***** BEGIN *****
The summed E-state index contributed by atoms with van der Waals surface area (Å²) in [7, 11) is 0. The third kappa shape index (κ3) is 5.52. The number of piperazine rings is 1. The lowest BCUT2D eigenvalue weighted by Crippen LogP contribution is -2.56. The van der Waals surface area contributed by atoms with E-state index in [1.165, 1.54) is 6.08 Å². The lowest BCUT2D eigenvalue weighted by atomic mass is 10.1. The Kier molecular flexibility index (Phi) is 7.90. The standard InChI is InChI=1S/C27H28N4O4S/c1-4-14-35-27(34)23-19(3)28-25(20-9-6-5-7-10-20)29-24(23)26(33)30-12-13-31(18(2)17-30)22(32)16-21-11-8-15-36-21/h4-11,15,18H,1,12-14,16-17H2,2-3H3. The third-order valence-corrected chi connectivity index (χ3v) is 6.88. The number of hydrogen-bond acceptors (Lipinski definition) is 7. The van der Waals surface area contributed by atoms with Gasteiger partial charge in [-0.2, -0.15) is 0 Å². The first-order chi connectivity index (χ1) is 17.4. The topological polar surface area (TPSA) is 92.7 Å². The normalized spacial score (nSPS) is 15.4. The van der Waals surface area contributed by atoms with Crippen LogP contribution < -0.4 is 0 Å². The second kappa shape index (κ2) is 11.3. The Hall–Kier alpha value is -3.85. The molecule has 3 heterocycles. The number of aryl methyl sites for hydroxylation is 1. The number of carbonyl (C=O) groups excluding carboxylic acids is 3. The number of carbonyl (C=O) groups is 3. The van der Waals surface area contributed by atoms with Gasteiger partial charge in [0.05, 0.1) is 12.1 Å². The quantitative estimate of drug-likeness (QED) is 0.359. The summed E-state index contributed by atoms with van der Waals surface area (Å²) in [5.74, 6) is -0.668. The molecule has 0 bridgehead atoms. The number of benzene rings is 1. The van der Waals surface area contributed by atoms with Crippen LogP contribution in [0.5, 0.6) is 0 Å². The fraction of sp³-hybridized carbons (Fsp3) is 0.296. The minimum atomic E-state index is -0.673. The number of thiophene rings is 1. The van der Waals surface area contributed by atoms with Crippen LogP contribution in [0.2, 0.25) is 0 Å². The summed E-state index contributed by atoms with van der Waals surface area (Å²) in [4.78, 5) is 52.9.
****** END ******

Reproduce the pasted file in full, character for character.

The summed E-state index contributed by atoms with van der Waals surface area (Å²) in [7, 11) is 0. The third kappa shape index (κ3) is 5.52. The number of piperazine rings is 1. The lowest BCUT2D eigenvalue weighted by Crippen LogP contribution is -2.56. The van der Waals surface area contributed by atoms with E-state index in [1.165, 1.54) is 6.08 Å². The lowest BCUT2D eigenvalue weighted by atomic mass is 10.1. The Kier molecular flexibility index (Phi) is 7.90. The standard InChI is InChI=1S/C27H28N4O4S/c1-4-14-35-27(34)23-19(3)28-25(20-9-6-5-7-10-20)29-24(23)26(33)30-12-13-31(18(2)17-30)22(32)16-21-11-8-15-36-21/h4-11,15,18H,1,12-14,16-17H2,2-3H3. The third-order valence-corrected chi connectivity index (χ3v) is 6.88. The number of hydrogen-bond acceptors (Lipinski definition) is 7. The van der Waals surface area contributed by atoms with Gasteiger partial charge in [-0.2, -0.15) is 0 Å². The first-order chi connectivity index (χ1) is 17.4. The topological polar surface area (TPSA) is 92.7 Å². The normalized spacial score (nSPS) is 15.4. The van der Waals surface area contributed by atoms with Crippen LogP contribution < -0.4 is 0 Å². The second kappa shape index (κ2) is 11.3. The Hall–Kier alpha value is -3.85. The molecule has 3 heterocycles. The number of aryl methyl sites for hydroxylation is 1. The number of carbonyl (C=O) groups excluding carboxylic acids is 3. The number of carbonyl (C=O) groups is 3. The van der Waals surface area contributed by atoms with Gasteiger partial charge in [0.05, 0.1) is 12.1 Å². The quantitative estimate of drug-likeness (QED) is 0.359. The summed E-state index contributed by atoms with van der Waals surface area (Å²) in [5.74, 6) is -0.668. The molecule has 0 bridgehead atoms. The number of benzene rings is 1. The van der Waals surface area contributed by atoms with Crippen LogP contribution in [0.5, 0.6) is 0 Å². The fraction of sp³-hybridized carbons (Fsp3) is 0.296. The minimum atomic E-state index is -0.673. The number of thiophene rings is 1. The van der Waals surface area contributed by atoms with Crippen LogP contribution in [0.2, 0.25) is 0 Å². The summed E-state index contributed by atoms with van der Waals surface area (Å²) in [4.78, 5) is 52.9.